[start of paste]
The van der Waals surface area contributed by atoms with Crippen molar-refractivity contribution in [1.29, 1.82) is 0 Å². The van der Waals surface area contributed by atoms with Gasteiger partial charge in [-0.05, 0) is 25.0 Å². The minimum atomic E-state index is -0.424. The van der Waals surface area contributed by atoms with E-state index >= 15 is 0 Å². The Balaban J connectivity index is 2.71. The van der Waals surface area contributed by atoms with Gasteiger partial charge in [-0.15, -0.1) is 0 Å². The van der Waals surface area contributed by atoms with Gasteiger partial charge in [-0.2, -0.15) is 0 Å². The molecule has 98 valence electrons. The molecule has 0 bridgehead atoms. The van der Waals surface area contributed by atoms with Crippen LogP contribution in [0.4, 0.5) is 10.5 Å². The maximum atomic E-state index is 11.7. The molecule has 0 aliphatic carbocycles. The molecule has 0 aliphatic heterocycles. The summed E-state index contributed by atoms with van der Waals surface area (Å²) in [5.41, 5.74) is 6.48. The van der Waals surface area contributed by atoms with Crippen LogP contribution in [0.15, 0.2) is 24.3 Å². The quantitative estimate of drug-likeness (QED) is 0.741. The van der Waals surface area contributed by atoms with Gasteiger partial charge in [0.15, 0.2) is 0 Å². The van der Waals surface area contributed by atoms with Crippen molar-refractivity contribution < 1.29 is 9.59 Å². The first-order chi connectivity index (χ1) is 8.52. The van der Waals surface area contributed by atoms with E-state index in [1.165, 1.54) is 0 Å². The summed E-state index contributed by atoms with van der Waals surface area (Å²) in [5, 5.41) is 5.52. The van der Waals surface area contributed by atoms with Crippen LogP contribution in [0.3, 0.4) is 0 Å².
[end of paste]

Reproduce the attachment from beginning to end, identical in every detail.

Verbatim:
The van der Waals surface area contributed by atoms with Crippen molar-refractivity contribution in [1.29, 1.82) is 0 Å². The van der Waals surface area contributed by atoms with Gasteiger partial charge in [-0.05, 0) is 25.0 Å². The minimum atomic E-state index is -0.424. The van der Waals surface area contributed by atoms with E-state index >= 15 is 0 Å². The Balaban J connectivity index is 2.71. The van der Waals surface area contributed by atoms with Gasteiger partial charge in [-0.15, -0.1) is 0 Å². The van der Waals surface area contributed by atoms with Gasteiger partial charge in [-0.2, -0.15) is 0 Å². The molecule has 98 valence electrons. The molecule has 0 bridgehead atoms. The van der Waals surface area contributed by atoms with Crippen LogP contribution in [0.4, 0.5) is 10.5 Å². The maximum atomic E-state index is 11.7. The molecule has 0 aliphatic carbocycles. The molecule has 0 aliphatic heterocycles. The summed E-state index contributed by atoms with van der Waals surface area (Å²) in [5.41, 5.74) is 6.48. The van der Waals surface area contributed by atoms with Crippen LogP contribution in [0.15, 0.2) is 24.3 Å². The quantitative estimate of drug-likeness (QED) is 0.741. The van der Waals surface area contributed by atoms with Gasteiger partial charge in [0.15, 0.2) is 0 Å². The van der Waals surface area contributed by atoms with Crippen molar-refractivity contribution < 1.29 is 9.59 Å². The first-order chi connectivity index (χ1) is 8.52. The van der Waals surface area contributed by atoms with E-state index in [1.165, 1.54) is 0 Å². The summed E-state index contributed by atoms with van der Waals surface area (Å²) in [5, 5.41) is 5.52. The van der Waals surface area contributed by atoms with Crippen LogP contribution in [0.3, 0.4) is 0 Å².